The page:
The story of Sigurd (or Sigurth, depending on the translation) slaying the dragon, as told in the Völsunga saga (Saga of the Völsungs, a 13th century Old Norse poetic rendition of the rise and fall of the Völsung clan) and Fáfnismál (Fafnir’s Sayings) in the Poetic Edda (a collection of Old Norse anonymous poems), has become a classic tale of bravery and adventure. Its classicization was helped by the fact that the legend has a parallel in a Middle High German epic poem, the Nibelungenlied (The Song of the Nibelungs), which was most famously adapted by Richard Wagner in his operas. In this blog post, I thought it would be interesting to see how this tale was represented not just textually but also visually around the times when the writings began to circulate, and which were the scenes chosen to be depicted.
The most detailed visual representations of the Sigurd legend can be found on the Ramsund runestone and on the wood carving from the Hylestad stave church. The Ramsund runestone is a part of the eight so-called “Sigurd stones” depicting parts of the story. This one is believed to be carved around 1030 CE. It is not quite a runestone per se, as the images are not carved on a stone, like the others, but on a flat rock, close to the village of Ramsund, in southeast Sweden. The Hylestad stave church was built in the late 12th to early 13th century, in the former Hylestad municipality, Norway. It was demolished in the 17th century, but some of the wood carvings from the church doorway were saved and incorporated into other buildings, now being displayed at the Museum of Cultural History in Oslo (Norway).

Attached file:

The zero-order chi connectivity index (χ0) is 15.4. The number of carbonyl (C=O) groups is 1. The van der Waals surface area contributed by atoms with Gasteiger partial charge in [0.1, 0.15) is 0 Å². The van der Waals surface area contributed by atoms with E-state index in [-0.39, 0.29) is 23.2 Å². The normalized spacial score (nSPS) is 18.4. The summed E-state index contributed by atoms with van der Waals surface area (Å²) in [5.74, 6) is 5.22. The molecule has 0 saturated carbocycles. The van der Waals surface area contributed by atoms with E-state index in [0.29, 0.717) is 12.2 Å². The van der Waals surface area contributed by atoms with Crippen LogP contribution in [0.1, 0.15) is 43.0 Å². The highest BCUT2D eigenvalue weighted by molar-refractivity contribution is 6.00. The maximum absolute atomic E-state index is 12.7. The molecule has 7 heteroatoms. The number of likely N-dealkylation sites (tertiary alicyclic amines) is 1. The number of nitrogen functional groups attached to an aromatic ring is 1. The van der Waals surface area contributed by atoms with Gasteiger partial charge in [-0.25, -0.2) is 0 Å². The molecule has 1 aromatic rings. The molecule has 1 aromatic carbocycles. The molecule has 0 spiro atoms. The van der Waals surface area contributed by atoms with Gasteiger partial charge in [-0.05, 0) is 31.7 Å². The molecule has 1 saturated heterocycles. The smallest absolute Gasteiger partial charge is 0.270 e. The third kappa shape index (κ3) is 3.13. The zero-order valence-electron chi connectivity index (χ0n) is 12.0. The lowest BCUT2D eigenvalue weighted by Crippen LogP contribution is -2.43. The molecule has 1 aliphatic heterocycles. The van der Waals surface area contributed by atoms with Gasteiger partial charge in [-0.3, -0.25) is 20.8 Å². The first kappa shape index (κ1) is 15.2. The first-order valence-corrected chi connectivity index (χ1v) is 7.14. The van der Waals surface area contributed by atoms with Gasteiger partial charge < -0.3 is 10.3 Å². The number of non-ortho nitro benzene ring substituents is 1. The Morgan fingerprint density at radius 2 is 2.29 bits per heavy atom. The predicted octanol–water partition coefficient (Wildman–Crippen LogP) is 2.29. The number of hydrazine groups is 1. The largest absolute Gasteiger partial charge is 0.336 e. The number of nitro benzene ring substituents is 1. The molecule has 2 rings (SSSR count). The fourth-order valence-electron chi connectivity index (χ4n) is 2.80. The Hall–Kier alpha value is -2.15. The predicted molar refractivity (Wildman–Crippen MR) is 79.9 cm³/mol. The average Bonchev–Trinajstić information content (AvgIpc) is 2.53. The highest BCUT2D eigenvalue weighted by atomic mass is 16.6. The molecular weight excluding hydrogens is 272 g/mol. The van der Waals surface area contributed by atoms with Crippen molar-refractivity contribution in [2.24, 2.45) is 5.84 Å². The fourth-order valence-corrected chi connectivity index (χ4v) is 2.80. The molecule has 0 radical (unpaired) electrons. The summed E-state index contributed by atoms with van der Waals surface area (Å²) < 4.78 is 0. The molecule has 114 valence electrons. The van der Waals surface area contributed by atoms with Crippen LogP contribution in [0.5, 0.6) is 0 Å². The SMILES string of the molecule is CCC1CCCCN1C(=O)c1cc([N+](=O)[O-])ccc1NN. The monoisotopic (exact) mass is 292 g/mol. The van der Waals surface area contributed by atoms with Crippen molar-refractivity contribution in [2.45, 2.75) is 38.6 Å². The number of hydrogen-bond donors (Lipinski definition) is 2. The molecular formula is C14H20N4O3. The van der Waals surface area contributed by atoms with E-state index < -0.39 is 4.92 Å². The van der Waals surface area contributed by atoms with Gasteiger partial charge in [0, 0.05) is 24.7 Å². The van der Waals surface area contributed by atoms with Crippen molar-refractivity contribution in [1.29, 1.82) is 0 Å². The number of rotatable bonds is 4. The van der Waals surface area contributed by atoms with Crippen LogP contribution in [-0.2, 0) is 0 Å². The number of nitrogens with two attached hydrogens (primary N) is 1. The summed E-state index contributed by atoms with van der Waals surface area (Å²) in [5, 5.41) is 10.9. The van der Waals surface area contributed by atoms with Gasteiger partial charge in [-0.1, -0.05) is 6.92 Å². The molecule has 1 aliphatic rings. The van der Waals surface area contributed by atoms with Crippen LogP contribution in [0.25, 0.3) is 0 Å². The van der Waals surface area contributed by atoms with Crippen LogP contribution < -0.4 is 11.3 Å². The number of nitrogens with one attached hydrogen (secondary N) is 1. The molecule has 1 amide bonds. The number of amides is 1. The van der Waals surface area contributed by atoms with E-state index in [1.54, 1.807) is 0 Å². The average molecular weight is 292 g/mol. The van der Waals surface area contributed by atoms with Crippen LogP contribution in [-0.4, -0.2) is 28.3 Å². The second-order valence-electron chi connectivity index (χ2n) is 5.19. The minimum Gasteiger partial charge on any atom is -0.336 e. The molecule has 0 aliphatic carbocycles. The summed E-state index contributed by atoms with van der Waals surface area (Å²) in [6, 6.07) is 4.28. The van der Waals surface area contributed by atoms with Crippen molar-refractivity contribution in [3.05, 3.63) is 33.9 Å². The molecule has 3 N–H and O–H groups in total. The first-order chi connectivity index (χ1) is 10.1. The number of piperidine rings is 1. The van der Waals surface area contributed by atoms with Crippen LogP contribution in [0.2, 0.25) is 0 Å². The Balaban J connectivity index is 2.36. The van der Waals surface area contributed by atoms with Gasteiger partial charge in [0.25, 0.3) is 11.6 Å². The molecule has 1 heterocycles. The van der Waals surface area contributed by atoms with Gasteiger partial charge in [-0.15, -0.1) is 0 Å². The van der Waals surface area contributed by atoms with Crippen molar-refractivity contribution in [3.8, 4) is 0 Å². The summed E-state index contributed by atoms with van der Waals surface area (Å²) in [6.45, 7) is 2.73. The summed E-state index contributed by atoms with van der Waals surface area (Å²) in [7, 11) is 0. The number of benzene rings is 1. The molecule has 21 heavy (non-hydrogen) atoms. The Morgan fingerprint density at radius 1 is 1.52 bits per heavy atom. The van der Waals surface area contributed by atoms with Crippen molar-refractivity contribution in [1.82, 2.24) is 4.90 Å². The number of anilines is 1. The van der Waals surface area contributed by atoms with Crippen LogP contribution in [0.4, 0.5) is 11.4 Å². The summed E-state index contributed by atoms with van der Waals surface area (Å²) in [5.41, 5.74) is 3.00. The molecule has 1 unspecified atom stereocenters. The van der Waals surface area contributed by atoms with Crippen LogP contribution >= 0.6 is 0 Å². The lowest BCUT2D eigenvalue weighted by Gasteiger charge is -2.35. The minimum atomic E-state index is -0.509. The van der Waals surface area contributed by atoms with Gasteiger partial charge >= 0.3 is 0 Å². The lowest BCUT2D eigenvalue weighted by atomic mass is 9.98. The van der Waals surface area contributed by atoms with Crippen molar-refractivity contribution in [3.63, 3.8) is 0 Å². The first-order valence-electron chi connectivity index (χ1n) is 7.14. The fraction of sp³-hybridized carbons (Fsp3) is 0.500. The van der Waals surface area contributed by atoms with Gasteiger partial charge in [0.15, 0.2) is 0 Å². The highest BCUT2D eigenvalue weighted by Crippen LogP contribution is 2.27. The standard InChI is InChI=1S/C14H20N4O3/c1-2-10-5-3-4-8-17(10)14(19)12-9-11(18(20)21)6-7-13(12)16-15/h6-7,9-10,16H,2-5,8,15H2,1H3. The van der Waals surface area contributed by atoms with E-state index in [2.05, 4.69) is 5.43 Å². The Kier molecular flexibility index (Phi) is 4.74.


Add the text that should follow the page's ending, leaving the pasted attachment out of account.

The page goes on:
They focus on the main aspects of the legend, the action sequences – the ones that are visual to begin with in the story:
A. Sigurd’s actual slaying of the dragon – the beginning of Fáfnismál: “… when Fafnir crawled over the trench, then Sigurth thrust his sword into his body to the heart. Fafnir writhed and struck out with his head and tail” and part 18 (p. 31) of the Völsunga saga: “And when the dragon crawled across the pit, Sigurd thrust in the sword under the left shoulder, and it sunk in up to the hilt. Then Sigurd leapt out of the pit, wrenching back the sword, and getting his arms bloody right up to the shoulders”;
B. the roasting of the dragon’s heart and Sigurd tasting the blood: between stanzas 31 and 32 in Fáfnismál, “Sigurth took Fafnir’s heart and cooked it on a spit. When he thought that it was fully cooked, and the blood foamed out of the heart, then he tried it with his finger to see whether it was fully cooked. He burned his finger, and put it in his mouth. But when Fafnir’s heart’s-blood came on his tongue, he understood the speech of birds. He heard nut-hatches chattering in the thickets.” and part 19 (p. 33) of the Völsunga saga – “Sigurd went and roasted it on a spit. And when the juice sputtered out he touched it with his finger to see whether it was done. He jerked his finger to his mouth, and when the blood from the dragon’s heart touched his tongue he could understand the language of birds. He heard some tits twittering near him in the thicket.”;